DATE: October 2016
VENUE: University College Dublin
Patrick Pearse’s earliest spatial memory was of his family’s dim basement in inner city Dublin. Moving to ‘a room higher up, a bright room, with great spaces of floor’ he found ‘this rise towards the zenith … symbolic of a corresponding rise in our fortunes’. Inclined represent his life, work and politics as a spatial progression, he also moved his bilingual school St. Enda’s from Rathmines, where it was ‘too much in the suburban groove’, to an old Georgian mansion in the foothills of the Dublin mountains. He moved every summer to the Gaeltacht area of Rosmuc, Co. Galway, where he gave magic lantern lectures to the locals on many aspects of Ireland’s culture, history and landscape. This well-illustrated monograph book will trace Pearse’s spatial biography through the sites, designs and images he made his own and the vision of Ireland he tried so provocatively to curate.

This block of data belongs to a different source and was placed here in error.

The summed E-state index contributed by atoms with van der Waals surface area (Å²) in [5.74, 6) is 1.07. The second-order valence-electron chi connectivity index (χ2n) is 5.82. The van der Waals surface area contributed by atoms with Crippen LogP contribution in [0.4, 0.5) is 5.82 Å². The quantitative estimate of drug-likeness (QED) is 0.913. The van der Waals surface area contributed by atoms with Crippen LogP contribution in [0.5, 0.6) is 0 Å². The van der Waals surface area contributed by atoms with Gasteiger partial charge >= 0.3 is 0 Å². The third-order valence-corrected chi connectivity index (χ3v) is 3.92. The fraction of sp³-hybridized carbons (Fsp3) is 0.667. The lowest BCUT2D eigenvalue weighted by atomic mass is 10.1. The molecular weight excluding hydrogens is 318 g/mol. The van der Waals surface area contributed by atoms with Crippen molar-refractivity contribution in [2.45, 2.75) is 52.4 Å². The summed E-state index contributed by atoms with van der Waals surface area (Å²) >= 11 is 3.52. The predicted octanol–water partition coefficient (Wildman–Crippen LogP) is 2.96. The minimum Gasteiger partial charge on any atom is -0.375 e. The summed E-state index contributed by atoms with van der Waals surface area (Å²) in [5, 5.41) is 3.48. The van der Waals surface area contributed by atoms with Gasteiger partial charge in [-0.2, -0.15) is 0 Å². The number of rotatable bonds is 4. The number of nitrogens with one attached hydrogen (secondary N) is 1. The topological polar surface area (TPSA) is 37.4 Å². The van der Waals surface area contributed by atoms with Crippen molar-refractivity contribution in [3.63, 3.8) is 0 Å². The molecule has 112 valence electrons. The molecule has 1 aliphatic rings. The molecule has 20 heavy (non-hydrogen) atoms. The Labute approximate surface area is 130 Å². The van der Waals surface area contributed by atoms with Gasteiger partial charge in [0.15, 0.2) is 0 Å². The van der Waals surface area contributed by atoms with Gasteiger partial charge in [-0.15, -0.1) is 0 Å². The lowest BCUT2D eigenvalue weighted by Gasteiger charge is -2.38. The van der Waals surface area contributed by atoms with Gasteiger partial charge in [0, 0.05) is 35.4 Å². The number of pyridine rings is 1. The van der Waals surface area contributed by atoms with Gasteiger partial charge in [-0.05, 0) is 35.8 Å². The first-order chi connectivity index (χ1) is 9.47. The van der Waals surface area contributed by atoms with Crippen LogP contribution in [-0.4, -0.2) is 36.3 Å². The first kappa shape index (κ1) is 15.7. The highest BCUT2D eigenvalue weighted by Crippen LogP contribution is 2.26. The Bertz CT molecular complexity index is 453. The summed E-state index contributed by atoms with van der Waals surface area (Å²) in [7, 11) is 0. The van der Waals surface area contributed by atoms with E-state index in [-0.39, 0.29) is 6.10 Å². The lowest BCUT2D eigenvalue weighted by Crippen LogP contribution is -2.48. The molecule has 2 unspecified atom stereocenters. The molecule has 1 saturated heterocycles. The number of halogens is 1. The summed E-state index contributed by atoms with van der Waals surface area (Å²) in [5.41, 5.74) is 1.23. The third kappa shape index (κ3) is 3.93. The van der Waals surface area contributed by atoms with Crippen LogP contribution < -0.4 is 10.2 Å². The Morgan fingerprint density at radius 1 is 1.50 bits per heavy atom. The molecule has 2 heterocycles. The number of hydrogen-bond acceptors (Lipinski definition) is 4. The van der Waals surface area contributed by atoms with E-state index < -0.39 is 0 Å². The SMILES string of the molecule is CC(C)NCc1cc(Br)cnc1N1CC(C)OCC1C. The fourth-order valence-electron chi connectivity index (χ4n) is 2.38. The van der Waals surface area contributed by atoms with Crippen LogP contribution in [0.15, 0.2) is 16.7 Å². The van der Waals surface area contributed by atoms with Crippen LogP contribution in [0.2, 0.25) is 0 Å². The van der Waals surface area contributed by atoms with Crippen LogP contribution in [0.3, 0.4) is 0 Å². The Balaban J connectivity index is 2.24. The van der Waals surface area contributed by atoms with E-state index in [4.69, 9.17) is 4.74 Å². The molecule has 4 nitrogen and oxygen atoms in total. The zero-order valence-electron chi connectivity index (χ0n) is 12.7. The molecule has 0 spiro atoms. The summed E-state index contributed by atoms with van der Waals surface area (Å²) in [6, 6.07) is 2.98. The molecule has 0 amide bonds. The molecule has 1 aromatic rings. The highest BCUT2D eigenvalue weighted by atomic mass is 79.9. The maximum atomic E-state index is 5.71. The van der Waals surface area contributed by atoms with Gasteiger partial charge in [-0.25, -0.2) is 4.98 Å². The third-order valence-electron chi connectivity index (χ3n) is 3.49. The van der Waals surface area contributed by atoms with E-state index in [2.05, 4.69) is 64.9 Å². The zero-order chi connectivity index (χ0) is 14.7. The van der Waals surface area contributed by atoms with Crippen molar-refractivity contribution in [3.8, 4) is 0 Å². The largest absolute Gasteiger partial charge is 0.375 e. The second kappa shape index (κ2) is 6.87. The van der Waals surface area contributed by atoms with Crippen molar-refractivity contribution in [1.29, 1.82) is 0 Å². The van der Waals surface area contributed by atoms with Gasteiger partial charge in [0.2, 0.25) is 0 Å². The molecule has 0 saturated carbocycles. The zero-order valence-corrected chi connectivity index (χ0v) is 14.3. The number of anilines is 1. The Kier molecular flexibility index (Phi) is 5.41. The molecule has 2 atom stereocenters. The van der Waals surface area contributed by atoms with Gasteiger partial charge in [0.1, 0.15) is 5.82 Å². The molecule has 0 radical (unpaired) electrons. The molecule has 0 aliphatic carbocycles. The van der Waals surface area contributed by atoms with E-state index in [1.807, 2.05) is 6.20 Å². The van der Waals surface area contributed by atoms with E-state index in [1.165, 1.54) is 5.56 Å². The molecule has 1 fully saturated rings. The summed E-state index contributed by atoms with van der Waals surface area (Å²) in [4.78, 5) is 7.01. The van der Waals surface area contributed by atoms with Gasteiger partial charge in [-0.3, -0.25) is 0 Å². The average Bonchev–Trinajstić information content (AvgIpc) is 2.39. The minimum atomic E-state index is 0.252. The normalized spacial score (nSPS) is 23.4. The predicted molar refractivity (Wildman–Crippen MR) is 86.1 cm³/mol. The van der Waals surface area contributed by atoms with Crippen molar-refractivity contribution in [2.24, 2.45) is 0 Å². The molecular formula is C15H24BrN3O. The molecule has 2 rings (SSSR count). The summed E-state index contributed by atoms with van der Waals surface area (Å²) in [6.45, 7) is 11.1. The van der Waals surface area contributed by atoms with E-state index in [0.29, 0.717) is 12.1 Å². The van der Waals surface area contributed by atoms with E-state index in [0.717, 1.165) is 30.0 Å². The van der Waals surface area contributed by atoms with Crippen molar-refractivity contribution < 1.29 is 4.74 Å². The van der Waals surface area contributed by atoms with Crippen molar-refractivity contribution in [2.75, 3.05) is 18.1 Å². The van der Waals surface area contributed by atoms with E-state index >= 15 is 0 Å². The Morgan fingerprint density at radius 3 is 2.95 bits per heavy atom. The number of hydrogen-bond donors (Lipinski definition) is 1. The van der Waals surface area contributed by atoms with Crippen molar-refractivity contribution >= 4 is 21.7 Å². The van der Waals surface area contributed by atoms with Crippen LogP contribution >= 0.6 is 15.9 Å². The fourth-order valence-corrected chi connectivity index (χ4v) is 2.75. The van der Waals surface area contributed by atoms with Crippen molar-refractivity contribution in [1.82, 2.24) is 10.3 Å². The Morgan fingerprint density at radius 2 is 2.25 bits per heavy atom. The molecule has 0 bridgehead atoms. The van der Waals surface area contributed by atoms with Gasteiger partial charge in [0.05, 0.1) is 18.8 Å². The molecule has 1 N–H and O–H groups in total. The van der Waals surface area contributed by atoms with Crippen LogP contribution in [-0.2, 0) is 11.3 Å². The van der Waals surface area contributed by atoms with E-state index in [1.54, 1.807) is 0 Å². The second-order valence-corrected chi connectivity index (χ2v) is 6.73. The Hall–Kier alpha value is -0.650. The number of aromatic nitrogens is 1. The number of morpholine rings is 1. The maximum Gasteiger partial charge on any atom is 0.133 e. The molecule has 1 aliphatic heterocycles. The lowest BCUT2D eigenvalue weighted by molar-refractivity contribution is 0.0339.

This project has been funded by